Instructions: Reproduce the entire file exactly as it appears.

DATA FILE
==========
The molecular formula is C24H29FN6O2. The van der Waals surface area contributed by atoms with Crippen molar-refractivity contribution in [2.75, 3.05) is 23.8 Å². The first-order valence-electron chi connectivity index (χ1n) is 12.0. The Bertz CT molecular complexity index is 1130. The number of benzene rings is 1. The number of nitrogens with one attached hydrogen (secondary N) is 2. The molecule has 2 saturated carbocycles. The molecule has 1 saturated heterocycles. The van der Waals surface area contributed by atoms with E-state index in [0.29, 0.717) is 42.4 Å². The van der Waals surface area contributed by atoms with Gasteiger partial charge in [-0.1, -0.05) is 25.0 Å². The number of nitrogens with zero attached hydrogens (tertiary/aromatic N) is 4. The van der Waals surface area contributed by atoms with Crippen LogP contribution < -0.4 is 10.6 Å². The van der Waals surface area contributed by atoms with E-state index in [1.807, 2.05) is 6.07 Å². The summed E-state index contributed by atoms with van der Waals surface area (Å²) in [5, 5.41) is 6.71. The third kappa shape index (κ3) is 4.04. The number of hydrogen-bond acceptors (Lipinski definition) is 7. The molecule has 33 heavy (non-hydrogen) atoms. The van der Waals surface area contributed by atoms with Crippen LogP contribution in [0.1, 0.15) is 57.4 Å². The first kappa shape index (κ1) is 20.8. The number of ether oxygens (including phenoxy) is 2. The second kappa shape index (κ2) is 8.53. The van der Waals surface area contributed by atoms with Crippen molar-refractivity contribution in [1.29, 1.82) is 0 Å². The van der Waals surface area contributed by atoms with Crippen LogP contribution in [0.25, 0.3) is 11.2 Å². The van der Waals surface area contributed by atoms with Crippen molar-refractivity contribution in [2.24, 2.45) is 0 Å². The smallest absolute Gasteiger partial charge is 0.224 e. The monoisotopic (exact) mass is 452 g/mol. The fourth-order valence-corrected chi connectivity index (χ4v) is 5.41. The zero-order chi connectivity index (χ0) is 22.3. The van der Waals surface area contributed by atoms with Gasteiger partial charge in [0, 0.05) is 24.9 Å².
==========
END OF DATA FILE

The molecular formula is C24H29FN6O2. The van der Waals surface area contributed by atoms with Crippen molar-refractivity contribution in [2.75, 3.05) is 23.8 Å². The first-order valence-electron chi connectivity index (χ1n) is 12.0. The Bertz CT molecular complexity index is 1130. The number of benzene rings is 1. The number of nitrogens with one attached hydrogen (secondary N) is 2. The molecule has 2 saturated carbocycles. The molecule has 1 saturated heterocycles. The van der Waals surface area contributed by atoms with E-state index in [0.29, 0.717) is 42.4 Å². The van der Waals surface area contributed by atoms with Gasteiger partial charge in [-0.1, -0.05) is 25.0 Å². The number of nitrogens with zero attached hydrogens (tertiary/aromatic N) is 4. The van der Waals surface area contributed by atoms with Crippen LogP contribution < -0.4 is 10.6 Å². The van der Waals surface area contributed by atoms with E-state index in [1.807, 2.05) is 6.07 Å². The summed E-state index contributed by atoms with van der Waals surface area (Å²) in [5, 5.41) is 6.71. The third kappa shape index (κ3) is 4.04. The number of hydrogen-bond acceptors (Lipinski definition) is 7. The molecule has 33 heavy (non-hydrogen) atoms. The van der Waals surface area contributed by atoms with Crippen LogP contribution in [0.1, 0.15) is 57.4 Å². The first kappa shape index (κ1) is 20.8. The number of ether oxygens (including phenoxy) is 2. The second kappa shape index (κ2) is 8.53. The van der Waals surface area contributed by atoms with Crippen molar-refractivity contribution in [1.29, 1.82) is 0 Å². The van der Waals surface area contributed by atoms with Crippen LogP contribution in [0.25, 0.3) is 11.2 Å². The van der Waals surface area contributed by atoms with Crippen molar-refractivity contribution in [2.24, 2.45) is 0 Å². The smallest absolute Gasteiger partial charge is 0.224 e. The monoisotopic (exact) mass is 452 g/mol. The fourth-order valence-corrected chi connectivity index (χ4v) is 5.41. The zero-order chi connectivity index (χ0) is 22.3. The van der Waals surface area contributed by atoms with Gasteiger partial charge in [0, 0.05) is 24.9 Å².